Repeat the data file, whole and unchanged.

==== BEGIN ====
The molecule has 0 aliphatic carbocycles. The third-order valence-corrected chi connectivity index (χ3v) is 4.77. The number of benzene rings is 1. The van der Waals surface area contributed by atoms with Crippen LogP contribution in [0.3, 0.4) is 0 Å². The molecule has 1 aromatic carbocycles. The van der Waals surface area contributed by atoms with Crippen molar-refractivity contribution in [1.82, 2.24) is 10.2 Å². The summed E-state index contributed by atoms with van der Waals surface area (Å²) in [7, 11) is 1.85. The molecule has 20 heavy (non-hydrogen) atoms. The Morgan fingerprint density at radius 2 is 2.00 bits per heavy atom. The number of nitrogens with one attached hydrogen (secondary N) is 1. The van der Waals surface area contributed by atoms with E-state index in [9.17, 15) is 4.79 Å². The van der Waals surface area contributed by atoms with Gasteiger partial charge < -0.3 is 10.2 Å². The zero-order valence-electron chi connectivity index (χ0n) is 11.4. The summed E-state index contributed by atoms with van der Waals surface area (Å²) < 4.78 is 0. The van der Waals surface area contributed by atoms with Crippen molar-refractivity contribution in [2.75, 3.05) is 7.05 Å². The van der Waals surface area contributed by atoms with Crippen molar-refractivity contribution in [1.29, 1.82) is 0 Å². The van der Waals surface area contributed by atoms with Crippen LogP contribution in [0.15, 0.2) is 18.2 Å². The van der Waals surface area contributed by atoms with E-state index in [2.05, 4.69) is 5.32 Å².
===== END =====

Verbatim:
The molecule has 0 aliphatic carbocycles. The third-order valence-corrected chi connectivity index (χ3v) is 4.77. The number of benzene rings is 1. The van der Waals surface area contributed by atoms with Crippen LogP contribution in [0.3, 0.4) is 0 Å². The molecule has 1 aromatic carbocycles. The van der Waals surface area contributed by atoms with Crippen molar-refractivity contribution in [1.82, 2.24) is 10.2 Å². The summed E-state index contributed by atoms with van der Waals surface area (Å²) in [7, 11) is 1.85. The molecule has 20 heavy (non-hydrogen) atoms. The Morgan fingerprint density at radius 2 is 2.00 bits per heavy atom. The number of nitrogens with one attached hydrogen (secondary N) is 1. The van der Waals surface area contributed by atoms with E-state index in [9.17, 15) is 4.79 Å². The van der Waals surface area contributed by atoms with Gasteiger partial charge < -0.3 is 10.2 Å². The zero-order valence-electron chi connectivity index (χ0n) is 11.4. The summed E-state index contributed by atoms with van der Waals surface area (Å²) < 4.78 is 0. The van der Waals surface area contributed by atoms with Crippen molar-refractivity contribution in [2.75, 3.05) is 7.05 Å². The van der Waals surface area contributed by atoms with Crippen molar-refractivity contribution in [1.29, 1.82) is 0 Å². The van der Waals surface area contributed by atoms with Crippen LogP contribution in [0.15, 0.2) is 18.2 Å². The van der Waals surface area contributed by atoms with E-state index in [2.05, 4.69) is 5.32 Å².